2. Location and Movement control – Concerns the transfer logistics between storage and gallery spaces. Is the object’s location updated on the museum database?

  3. Research & Label writing for public display – Follows the V&A Gallery Text guidance to ensure the clearest, most suitable text possible[2]. Never use long words where a short will do.

  4. Mount the object – Must think about how to best exhibit an object, taking environmental factors, the object’s state, and the best viewing conditions into consideration. How do we best display a glass object on a glass shelf?

When asked what she has learned from this experience of display compilation, Helen points out the cleaning of the glass (i.e., its conservation needs) and filling out the Condition checklist, as well as the mounting of the objects to prevent accidental vibration damage.  

This display will remain out until MAY 2023. Come see these beautiful glass bells and goblets, and the product of many weeks of research and care to make this exhibition a reality.

Brava, Helen, on a job well done!

[1] If anyone in the public is aware of more of these glass bells and goblets in existence, don’t hesitate to let the museum know!

[2] The writer of this article has in fact chosen to follow this text writing method.

Geneva Bible

A blog written by Museum Remote Volunteer Amanda Ciccone.

Epping Forest District Museum has in their possession a Geneva Bible, also colloquially called a Breeches Bible, printed in London by Robert Barker, “Printer to the Queen’s most excellent Majesty” in 1600. It is oak-covered with metal corners and edges, and is in delicate shape, showing many years of usage. Historically speaking and as a piece of literature, it is a fascinating object.

The etymology of “Geneva” Bible comes from where it was written and initially printed. The scholars who wrote it were English Protestants driven out of Catholic England in the mid-1550s to Geneva, Switzerland where they found the freedom to write their own translation, heavily Calvinist in ideology. William Whittingham, one such English exile and a follower of Reformation leader John Knox, largely oversaw the project. The New Testament was printed in 1557 and the full edition, including a revised New Testament, in 1560, but was not printed in England until the 1570s. The Geneva Bible’s sources came from a variety of other Bible translations, ranging from English, the Vulgate (Latin), Greek and Hebrew. This was never an “authorised” Bible version in England, though it was very popular and influential.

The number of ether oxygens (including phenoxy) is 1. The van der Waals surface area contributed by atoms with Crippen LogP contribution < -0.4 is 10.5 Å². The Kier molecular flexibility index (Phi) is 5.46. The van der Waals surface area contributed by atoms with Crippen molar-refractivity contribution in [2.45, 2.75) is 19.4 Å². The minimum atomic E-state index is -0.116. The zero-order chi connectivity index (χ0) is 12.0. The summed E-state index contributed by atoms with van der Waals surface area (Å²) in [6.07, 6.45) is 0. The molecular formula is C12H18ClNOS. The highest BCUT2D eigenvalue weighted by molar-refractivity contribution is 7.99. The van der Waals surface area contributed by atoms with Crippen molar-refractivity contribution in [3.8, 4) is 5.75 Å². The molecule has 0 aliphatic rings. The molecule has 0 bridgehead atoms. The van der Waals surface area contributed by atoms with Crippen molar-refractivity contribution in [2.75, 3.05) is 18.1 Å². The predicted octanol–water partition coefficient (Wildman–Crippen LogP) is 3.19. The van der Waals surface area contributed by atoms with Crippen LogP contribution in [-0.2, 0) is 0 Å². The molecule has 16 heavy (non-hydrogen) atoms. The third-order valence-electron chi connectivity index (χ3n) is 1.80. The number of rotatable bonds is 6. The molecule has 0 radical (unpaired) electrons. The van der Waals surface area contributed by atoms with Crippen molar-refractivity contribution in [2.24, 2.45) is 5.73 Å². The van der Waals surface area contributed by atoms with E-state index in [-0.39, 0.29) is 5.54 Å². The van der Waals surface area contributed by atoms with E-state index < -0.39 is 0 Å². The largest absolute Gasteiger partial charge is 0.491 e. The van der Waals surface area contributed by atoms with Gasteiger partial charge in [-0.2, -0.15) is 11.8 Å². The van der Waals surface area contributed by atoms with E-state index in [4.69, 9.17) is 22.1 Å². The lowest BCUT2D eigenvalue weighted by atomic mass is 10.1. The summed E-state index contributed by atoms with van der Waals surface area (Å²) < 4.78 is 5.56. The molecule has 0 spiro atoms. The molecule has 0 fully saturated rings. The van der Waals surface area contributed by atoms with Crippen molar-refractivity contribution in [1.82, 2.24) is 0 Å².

“Breeches” Bible refers to a particular word choice that had not been used in earlier versions: in Genesis 3:7, instead of Adam and Eve making apurns/aprons for themselves to wear, as was used in the previous Great Bible, Coverdale, and Tyndale’s translations, in the Genevan, they are making breeches.

There are a few ways that this version is unique. For one, it was the first time in an English translation that chapters were divided into numbered verses. Secondly, the font was in Roman type rather than Blackletter[1]. Thirdly, this version includes illustrations, charts and margins with commentary notes and summarisations. The EFD Museum Bible copy contains two “concordances” (alphabetical lists), for instance, of word translations and explanations. These formatting choices functioned for facilitated cross-referencing and comprehension.

The margin notes were controversial, for they were seen as containing antigovernment sentiments: Calvinists – and eventually Puritans – did not believe in the hierarchical structure that made up the Church of England. As a reaction to this fundamental difference in belief and the concern born out of it, the Bishops’ Bible was created in 1568 under Queen Elizabeth I, which was the next authorised Bible in England after the Great Bible under King Henry VIII.

The next significant English Bible translation that is often used to contrast the Geneva Bible is the King James Version (KJV) of 1611. It has been said that King James I also took issue with the Geneva version’s margin notes, calling them “seditious”. One example is in Exodus 1:19, where the corresponding margin note reads:

“Their disobedience herein [to the Pharaoh] was lawful, but their dissembling was evil.”

While it is easy to see how the direct lawful disobeying of a monarch put in text would cause an inflamed reaction, it is questionable the true extent to which King James disapproved the Geneva version, and to what degree this disapproval motivated the creation of the KJV. King James had only occupied the throne for less than one year, a succession which merged the Scottish and English crowns, when he convened the Puritans and the Church of England at the Hampton Court Conference in 1604 with the objective of exploring further religious reforms. This is where plans to make a new Bible version first developed. The translators under King James consulted previous English translated Bibles, even the Geneva version, in writing the KJV.

The Geneva Bible was banned soon after the KJV was published in 1611, though it certainly did not disappear. The Geneva Bible is often called the Bible of Shakespeare, and it continued to be influential in the political turmoil that led to the English Civil War. This was even the Bible version that the Puritans carried across the Atlantic in 1620. It has been said that the failure that the Puritans saw of not being heard by King James at the Hampton Court Conference in 1604 was what led to their separation from England, going first to the Netherlands, and eventually to the “New World”.